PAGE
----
Grey Vs. Ghomeshi

I went to the theatre this past Saturday to watch ‘Unbroken,’ a great movie about the trials and tribulations of Louis Zamperini, an Olympic athlete who fought in the Second World War as a bombardier, whose plane crashed into the Pacific where he and two others survived (one dying at sea though) adrift for 45 days before being picked up by the Japanese and sent to an internment camp, where he saw out the reminder of the war. This blog isn’t about this excellent movie, and I do recommend you see this if you have any interest in the subject and/or if you need a reality check about First World Problems.

fiftyshadesofgreyHowever, this blog is about the trailer I watched for ‘Fifty Shades of Grey.’ Firstly, I will caveat that I refuse to read the book on the principle that if I am to buy toilet paper, I’d rather buy three ply than the bond paper used as pages in the book. Also, just about all of my girlfriends have read the novel and have shared some of their perspectives on some of the scenes. My favourite review was from my friend, S-, who said she fixed on the fact that the romantic interest (can one even call it that?), Christian Grey, pulled out the protagonist’s tampon out of her nethers with his teeth. S- kept wondering for the next couple of chapters: “What on earth did he do with the tampon? Did he throw it out, did he flush it, did he just put it in the toilet and not flush? Did the maid have to deal with it after? What an ass if he left that for the maid to find.” All these and more being very valid plot points.

In case you have lived as a troglodyte for the past couple of years, the gist of the novel is that a young woman embarks on an BDSM (that’s ‘Bondage Discipline Sadism Masochism’ for those of you not savvy in fetish acronyms) relationship with her boss. The novel is erotica through and through, and thoroughly successful at having over 100 million (that’s a one followed by eight zeros) copies sold, and has been translated into over 30 languages (ever the measure of success when a novel is translated into Mongolian). S- said the actually prose is horrendous, an opinion echoed by many of my girlfriends that furthered my resolve to not waste a couple of hours of my life on such drivel.

What the movie trailer reminded me of, however, was the negative reception to the allegations of sexual assault against Jian Ghomeshi, one of CBC’s (Canadian Broadcasting Corporation – Canada’s national public radio and television broadcaster) more successful and popular radio hosts. The minute the allegations against Ghomeshi were brought to light, in the form of Ghomeshi being fired from CBC at the end of October, 2014. The immediate outcry against Ghomeshi was very vocal and very harsh. As is the wont of the modern viewer/listener, Ghomeshi was promptly hung, draw, and quartered by public opinion, without the benefit of a proper judicial process.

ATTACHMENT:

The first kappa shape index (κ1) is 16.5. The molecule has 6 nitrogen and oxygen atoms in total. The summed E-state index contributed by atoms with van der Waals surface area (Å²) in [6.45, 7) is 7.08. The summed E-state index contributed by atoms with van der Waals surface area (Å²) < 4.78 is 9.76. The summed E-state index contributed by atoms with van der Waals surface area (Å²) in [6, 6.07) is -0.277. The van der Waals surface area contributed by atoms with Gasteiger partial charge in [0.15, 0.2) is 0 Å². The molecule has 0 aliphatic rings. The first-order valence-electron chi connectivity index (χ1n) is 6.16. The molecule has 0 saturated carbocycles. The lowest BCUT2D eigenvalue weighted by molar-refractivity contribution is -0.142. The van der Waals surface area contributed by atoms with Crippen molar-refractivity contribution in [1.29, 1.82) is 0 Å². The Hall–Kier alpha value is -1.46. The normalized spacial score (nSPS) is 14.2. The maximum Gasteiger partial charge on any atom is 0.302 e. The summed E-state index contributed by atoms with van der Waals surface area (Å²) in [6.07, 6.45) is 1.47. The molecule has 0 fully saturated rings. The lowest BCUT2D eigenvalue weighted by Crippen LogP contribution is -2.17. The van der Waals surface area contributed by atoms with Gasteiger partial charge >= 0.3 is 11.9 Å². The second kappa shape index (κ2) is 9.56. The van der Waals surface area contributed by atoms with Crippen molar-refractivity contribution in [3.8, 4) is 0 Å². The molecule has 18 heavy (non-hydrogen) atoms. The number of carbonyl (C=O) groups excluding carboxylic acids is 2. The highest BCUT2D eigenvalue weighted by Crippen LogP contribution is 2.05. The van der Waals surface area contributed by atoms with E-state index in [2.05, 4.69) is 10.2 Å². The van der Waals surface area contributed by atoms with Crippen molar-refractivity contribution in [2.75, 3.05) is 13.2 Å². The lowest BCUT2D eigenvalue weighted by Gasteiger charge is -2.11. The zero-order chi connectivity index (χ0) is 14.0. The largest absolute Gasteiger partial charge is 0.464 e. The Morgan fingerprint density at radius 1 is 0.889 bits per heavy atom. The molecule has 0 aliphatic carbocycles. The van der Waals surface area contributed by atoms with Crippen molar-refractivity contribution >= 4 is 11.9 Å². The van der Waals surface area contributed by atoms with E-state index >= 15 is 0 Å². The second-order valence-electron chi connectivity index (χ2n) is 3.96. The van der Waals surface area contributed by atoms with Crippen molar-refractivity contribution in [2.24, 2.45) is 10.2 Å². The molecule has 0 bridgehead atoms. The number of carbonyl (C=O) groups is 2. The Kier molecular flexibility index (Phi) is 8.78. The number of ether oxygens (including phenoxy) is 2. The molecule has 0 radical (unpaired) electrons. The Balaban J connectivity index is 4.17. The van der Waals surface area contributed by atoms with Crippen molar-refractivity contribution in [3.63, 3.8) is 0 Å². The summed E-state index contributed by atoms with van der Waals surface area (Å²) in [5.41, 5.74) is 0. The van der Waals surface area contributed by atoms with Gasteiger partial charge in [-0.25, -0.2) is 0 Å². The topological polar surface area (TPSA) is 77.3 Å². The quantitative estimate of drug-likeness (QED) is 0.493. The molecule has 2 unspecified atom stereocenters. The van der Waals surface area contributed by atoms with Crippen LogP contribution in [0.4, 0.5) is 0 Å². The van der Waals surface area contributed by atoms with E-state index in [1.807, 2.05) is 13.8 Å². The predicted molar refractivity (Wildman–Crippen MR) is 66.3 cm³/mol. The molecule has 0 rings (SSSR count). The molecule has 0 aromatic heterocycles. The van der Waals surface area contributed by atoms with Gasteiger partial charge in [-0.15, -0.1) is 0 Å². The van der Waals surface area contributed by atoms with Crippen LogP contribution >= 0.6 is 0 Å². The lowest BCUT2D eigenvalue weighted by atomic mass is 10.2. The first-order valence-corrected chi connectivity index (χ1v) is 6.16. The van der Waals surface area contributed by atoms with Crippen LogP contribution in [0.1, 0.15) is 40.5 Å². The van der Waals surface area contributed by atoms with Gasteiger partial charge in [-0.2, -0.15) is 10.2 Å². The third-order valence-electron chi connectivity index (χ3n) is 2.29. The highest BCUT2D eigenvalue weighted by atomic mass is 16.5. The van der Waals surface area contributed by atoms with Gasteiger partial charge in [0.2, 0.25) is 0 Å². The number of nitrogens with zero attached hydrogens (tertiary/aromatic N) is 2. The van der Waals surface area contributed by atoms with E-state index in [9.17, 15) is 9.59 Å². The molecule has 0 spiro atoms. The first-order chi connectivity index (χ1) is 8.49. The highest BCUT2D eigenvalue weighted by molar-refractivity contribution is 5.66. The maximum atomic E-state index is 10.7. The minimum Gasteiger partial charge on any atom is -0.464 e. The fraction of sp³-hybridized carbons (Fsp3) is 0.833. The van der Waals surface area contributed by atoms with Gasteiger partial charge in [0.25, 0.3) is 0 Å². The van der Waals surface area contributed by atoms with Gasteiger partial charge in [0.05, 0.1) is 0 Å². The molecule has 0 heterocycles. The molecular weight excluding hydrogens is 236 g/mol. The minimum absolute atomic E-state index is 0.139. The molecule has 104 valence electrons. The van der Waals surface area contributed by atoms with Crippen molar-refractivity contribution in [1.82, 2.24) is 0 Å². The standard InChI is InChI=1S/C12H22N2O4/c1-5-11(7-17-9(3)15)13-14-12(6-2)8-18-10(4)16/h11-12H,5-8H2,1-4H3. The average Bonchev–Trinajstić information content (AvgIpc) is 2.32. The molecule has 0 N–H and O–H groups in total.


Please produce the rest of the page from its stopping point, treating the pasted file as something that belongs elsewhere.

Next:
At this point in time, I have little doubt that the allegations are true. but even so, all criminal charges must go through a judicial process, and innocence or guilt be proven in a court of law, not in the court of public opinion.

Upon seeing the trailer for ‘Fifty Shades of Grey,’ I was reminded of the descriptions of the allegations against Ghomeshi: that he degraded women, that he liked to choke his dates, that he slapped his dates in the face, etc. You get the gist. One might argue that Ghomeshi and Grey aren’t comparable at all, because Grey obtained consent, and Ghomeshi typically did not. I would argue that the issue of consent is moot, in some respect, as I see the issue being a man humiliating and degrading a woman through eroticized, and therefore somewhat socially permissible, violence.

The book is such a success because there are so many women (and perhaps men too) who relish the thought, whether consciously or not, of a woman being so thoroughly dominated and controlled by a man. Perhaps that giving up of control to another is something that some modern women crave deep down inside, because Lord knows why they’d read such a book in such vast numbers. And yet, when something similar occurs in real life, everyone is appalled. I find it interesting, and rather disturbing, that potentially so many women want to be dominated by a man.

My point is not that I think we should be okay with what Ghomeshi did, because engaging in fetishism must involve consent from all parties, there are no two ways about it.

My point is that the dominance of a man over a woman, through eroticized violence, seems to be permissible in certain contexts, when it really shouldn’t be at all.


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